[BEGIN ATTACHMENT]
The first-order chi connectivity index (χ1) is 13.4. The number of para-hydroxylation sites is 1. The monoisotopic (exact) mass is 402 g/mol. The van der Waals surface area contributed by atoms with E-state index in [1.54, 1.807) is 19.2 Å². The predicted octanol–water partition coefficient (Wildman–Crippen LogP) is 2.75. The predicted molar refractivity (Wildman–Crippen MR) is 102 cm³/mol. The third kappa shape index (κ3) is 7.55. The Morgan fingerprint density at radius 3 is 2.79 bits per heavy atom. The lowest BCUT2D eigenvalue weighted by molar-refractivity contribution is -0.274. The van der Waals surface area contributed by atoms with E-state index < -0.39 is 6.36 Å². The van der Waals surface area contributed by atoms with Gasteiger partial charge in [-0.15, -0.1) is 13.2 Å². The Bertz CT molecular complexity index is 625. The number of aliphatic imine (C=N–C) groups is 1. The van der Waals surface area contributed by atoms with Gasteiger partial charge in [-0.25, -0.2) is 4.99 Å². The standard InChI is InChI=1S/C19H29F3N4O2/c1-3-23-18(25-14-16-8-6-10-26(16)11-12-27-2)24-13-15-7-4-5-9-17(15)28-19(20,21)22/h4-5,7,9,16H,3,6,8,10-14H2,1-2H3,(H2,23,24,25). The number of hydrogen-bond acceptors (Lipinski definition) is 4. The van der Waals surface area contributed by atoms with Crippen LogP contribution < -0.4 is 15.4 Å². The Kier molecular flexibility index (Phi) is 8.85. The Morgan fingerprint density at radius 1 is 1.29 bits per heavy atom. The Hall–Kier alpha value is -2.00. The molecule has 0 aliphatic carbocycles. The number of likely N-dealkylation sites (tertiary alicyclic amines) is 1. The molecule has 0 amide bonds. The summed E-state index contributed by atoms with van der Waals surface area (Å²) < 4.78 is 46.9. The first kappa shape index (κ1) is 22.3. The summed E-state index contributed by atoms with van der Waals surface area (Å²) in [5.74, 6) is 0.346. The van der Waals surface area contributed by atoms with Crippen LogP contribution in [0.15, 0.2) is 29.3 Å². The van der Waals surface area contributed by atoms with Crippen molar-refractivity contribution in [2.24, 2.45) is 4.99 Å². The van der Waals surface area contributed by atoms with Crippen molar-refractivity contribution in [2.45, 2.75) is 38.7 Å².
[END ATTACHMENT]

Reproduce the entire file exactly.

The first-order chi connectivity index (χ1) is 13.4. The number of para-hydroxylation sites is 1. The monoisotopic (exact) mass is 402 g/mol. The van der Waals surface area contributed by atoms with E-state index in [1.54, 1.807) is 19.2 Å². The predicted octanol–water partition coefficient (Wildman–Crippen LogP) is 2.75. The predicted molar refractivity (Wildman–Crippen MR) is 102 cm³/mol. The third kappa shape index (κ3) is 7.55. The Morgan fingerprint density at radius 3 is 2.79 bits per heavy atom. The lowest BCUT2D eigenvalue weighted by molar-refractivity contribution is -0.274. The van der Waals surface area contributed by atoms with E-state index < -0.39 is 6.36 Å². The van der Waals surface area contributed by atoms with Gasteiger partial charge in [-0.15, -0.1) is 13.2 Å². The Bertz CT molecular complexity index is 625. The number of aliphatic imine (C=N–C) groups is 1. The van der Waals surface area contributed by atoms with Gasteiger partial charge in [-0.25, -0.2) is 4.99 Å². The standard InChI is InChI=1S/C19H29F3N4O2/c1-3-23-18(25-14-16-8-6-10-26(16)11-12-27-2)24-13-15-7-4-5-9-17(15)28-19(20,21)22/h4-5,7,9,16H,3,6,8,10-14H2,1-2H3,(H2,23,24,25). The number of hydrogen-bond acceptors (Lipinski definition) is 4. The van der Waals surface area contributed by atoms with Crippen LogP contribution < -0.4 is 15.4 Å². The Kier molecular flexibility index (Phi) is 8.85. The Morgan fingerprint density at radius 1 is 1.29 bits per heavy atom. The Hall–Kier alpha value is -2.00. The molecule has 0 aliphatic carbocycles. The number of likely N-dealkylation sites (tertiary alicyclic amines) is 1. The molecule has 0 amide bonds. The summed E-state index contributed by atoms with van der Waals surface area (Å²) < 4.78 is 46.9. The first kappa shape index (κ1) is 22.3. The summed E-state index contributed by atoms with van der Waals surface area (Å²) in [5.74, 6) is 0.346. The van der Waals surface area contributed by atoms with Crippen LogP contribution in [0.15, 0.2) is 29.3 Å². The van der Waals surface area contributed by atoms with Crippen molar-refractivity contribution in [2.24, 2.45) is 4.99 Å². The van der Waals surface area contributed by atoms with Crippen molar-refractivity contribution in [2.45, 2.75) is 38.7 Å².